100 Enterprising Words
This summer, I started a new series on the shared language of Enterprise. Naively, I thought I could rattle off a few descriptions and interesting stories about the words of business. It is proving to be a bigger project than I expected. Bigger and more interesting as I dig and delve deeper. Ever the way with archaeologists, we pop in a ‘test trench’ just to get an idea of what’s going on and then before you know it we’re hooked. Just one more hole…
When you look at business words, really look at their origins and meanings, you’d think we were speaking in ancient Greek, Roman Latin, Old English and Medieval French. We are! (Those Normans have a lot to answer…)
Choose a word…
Help me choose which enterprising words to include. Send me one of your favourite business terms. I’ll see if I can excavate its roots and let loose a story of trade, commerce and social exchange.
We’ve reached the D’s.
D is for… Debt
Origin – Middle English dette; from Old English based on Latin debettum ‘something owed’, past particle of debere, ‘owe’.
Definition – Something, typically money, that is owed or due.
In finance, debt is a means of using anticipated future purchasing power in the present before it has actually been earned. Some companies and corporations use debt as part of their overall corporate finance strategy.
Debt as a strategy. At every strength’s core lies the seed of its weakness and in this definition of ‘debt’ the germ that has infected the global financial system is called a ‘bet’. The next stage in this contagion is the need to ‘hedge’ one’s bets and so by selling a debt, the disease is transmitted.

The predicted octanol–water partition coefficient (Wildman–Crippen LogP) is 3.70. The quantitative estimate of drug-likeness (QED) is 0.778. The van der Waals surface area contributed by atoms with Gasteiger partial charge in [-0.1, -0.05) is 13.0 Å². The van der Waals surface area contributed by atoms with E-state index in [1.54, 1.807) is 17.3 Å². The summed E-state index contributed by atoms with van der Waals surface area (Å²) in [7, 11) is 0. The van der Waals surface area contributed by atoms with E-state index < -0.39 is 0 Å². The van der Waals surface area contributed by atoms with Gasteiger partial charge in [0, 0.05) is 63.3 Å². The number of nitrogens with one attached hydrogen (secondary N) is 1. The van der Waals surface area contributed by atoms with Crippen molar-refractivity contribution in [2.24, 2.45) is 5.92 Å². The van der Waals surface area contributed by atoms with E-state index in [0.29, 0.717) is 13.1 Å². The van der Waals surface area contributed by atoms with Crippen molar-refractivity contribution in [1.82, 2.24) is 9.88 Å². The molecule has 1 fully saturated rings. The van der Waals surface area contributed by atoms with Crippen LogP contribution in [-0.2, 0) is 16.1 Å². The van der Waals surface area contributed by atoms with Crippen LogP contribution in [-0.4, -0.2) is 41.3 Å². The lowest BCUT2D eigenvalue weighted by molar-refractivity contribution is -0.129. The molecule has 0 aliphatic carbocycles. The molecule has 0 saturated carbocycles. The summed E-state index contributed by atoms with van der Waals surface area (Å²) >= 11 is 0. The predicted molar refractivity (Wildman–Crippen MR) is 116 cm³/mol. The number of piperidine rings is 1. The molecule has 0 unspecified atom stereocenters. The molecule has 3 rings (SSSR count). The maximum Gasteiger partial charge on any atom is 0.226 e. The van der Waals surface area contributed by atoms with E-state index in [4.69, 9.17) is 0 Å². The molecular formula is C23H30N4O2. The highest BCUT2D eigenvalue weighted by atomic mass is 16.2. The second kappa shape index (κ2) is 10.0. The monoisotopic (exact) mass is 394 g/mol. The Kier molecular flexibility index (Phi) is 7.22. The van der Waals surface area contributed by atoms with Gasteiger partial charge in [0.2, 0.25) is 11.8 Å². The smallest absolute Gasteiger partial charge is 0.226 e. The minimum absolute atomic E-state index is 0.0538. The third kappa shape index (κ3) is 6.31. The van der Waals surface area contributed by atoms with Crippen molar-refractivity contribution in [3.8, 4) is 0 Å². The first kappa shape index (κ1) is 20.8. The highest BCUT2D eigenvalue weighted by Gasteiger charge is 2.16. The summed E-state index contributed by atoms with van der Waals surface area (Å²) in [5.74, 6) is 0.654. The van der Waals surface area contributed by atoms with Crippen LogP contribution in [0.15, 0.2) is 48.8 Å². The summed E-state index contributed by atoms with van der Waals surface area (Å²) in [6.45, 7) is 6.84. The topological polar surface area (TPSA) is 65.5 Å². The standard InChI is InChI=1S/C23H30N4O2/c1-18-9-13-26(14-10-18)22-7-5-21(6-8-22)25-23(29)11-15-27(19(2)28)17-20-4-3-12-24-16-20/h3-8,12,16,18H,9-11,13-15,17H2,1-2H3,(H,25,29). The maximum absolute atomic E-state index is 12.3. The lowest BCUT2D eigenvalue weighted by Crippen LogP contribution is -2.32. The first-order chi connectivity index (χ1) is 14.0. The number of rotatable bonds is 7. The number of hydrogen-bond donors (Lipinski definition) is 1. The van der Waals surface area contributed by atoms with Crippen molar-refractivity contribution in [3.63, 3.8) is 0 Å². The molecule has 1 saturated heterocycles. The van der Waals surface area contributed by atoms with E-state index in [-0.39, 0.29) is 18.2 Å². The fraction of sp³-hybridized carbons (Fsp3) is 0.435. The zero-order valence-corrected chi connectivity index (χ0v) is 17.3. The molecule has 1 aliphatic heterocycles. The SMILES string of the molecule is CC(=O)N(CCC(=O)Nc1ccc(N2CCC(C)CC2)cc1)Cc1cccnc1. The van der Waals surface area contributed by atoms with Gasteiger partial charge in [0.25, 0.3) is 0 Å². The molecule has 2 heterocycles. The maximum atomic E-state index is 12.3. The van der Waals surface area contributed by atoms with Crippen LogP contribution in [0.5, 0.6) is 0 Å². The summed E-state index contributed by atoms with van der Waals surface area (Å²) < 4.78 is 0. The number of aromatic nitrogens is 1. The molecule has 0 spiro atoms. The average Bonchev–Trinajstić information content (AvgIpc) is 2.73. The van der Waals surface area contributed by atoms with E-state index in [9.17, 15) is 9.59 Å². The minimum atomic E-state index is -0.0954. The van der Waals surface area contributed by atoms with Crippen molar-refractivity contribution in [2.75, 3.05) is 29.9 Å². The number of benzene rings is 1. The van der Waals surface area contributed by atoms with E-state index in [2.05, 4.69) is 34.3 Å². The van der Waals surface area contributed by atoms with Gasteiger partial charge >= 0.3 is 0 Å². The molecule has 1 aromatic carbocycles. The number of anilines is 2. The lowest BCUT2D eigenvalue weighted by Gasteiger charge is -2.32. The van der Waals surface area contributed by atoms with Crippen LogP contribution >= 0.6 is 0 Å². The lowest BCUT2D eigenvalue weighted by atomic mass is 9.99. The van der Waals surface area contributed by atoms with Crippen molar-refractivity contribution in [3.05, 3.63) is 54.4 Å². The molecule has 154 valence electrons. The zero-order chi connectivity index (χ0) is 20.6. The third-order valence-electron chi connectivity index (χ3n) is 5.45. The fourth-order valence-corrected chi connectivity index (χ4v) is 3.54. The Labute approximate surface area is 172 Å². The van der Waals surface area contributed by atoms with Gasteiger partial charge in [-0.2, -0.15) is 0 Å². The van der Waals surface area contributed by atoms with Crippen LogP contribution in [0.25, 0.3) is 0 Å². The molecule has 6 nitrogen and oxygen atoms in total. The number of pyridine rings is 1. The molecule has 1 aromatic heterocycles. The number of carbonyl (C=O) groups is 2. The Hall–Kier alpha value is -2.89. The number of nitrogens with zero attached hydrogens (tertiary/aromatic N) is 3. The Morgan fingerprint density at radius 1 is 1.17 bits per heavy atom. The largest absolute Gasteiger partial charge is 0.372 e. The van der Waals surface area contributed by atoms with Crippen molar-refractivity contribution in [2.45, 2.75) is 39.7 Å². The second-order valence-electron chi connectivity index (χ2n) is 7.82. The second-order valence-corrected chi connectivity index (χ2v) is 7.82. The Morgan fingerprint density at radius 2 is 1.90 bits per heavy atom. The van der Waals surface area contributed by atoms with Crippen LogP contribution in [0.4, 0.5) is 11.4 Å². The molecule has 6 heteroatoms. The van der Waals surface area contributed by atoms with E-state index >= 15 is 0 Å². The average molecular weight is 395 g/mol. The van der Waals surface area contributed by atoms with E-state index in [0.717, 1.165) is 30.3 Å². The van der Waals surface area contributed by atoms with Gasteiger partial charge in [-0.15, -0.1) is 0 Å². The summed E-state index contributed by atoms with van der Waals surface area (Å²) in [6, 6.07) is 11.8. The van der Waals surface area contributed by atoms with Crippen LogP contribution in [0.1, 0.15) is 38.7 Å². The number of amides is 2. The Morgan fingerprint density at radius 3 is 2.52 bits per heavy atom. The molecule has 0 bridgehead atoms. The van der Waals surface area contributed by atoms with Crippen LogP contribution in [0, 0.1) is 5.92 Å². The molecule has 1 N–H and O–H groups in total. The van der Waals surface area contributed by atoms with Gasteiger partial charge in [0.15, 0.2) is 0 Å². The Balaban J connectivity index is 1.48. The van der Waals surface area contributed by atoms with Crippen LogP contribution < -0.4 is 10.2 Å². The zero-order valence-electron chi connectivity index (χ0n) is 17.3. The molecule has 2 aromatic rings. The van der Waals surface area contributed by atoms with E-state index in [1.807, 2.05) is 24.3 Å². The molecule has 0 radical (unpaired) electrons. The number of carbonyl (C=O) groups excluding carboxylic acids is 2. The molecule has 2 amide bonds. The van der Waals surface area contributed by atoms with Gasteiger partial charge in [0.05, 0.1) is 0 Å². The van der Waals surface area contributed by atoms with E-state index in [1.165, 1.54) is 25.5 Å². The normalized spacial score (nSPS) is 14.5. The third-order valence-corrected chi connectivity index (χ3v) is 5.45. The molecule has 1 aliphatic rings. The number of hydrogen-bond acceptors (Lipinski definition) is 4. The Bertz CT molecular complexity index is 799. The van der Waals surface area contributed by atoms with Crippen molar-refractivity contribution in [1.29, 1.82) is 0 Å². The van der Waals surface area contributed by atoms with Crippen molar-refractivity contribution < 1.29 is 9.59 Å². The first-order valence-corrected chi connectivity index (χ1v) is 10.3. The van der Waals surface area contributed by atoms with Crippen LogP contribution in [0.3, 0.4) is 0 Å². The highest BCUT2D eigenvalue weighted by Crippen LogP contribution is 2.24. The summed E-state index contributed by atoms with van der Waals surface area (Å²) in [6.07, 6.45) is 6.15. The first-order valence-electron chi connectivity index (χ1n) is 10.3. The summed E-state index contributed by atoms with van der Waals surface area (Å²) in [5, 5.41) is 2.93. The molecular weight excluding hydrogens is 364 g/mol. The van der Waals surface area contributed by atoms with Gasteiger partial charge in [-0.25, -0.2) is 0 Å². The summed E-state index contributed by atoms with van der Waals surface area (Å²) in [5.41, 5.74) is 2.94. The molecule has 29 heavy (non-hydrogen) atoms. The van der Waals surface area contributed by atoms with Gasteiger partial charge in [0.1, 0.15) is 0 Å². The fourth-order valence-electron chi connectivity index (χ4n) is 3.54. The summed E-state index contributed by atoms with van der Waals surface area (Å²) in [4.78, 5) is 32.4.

Heads or Tails?
If credit is the heads, the confidence and trust of a promise (see my previous blog in this series) then debt is the tails of this particular currency. It invokes an obligation, a moral duty, a commitment.
Debt is part of an accounting equation. It is the equal but opposite partner of credit. They are two sides of a closed system. They represent two parties in a balanced business relationship. The exchange between the two is mutual and beneficial. The transaction ebbs and flows.
If the promise of future power fails then the balance is lost. The mutuality of the exchange is destabilised and the nature of the relationship turns to one based on broken promises, faded dreams and eventually waking nightmares.
The Latin debere (to owe) and credere (to entrust) describe two sides of a social exchange, not a financial one. We have stripped both meanings down to debit and credit in a financial ledger.
The Eurozone is an economic and monetary union of seventeen member states. They have adopted a common currency as sole legal tender. They have agreed that their monetary policies be set by the European Central Bank, the principle task of which is to keep inflation under control.
Inflation, of course, reflects an erosion in the purchasing power of money. That erosion generates a depreciation in the belief that a debt will be paid, in a trust that the future will be bountiful, in a confidence that the system knows what it is doing.
Credit is not usury. Debt is not a sin. Betting on an ill-defined, random future is.
Financial advisers tell us:
Never invest more than you can afford to lose.
They point us to all that fine print about markets going up as well as down. But who knows how much we can afford to lose when it is our pensions and our own future purchasing power we are betting on?
Social exchange for mutual benefit is what makes the economic world go round. We’ve tilted off our axis. We’ve lost our equilibrium. The rich get richer and the poor get poorer. Creditors and debtors are locked in an asymmetrical dance.
Leave a comment. Tell a friend.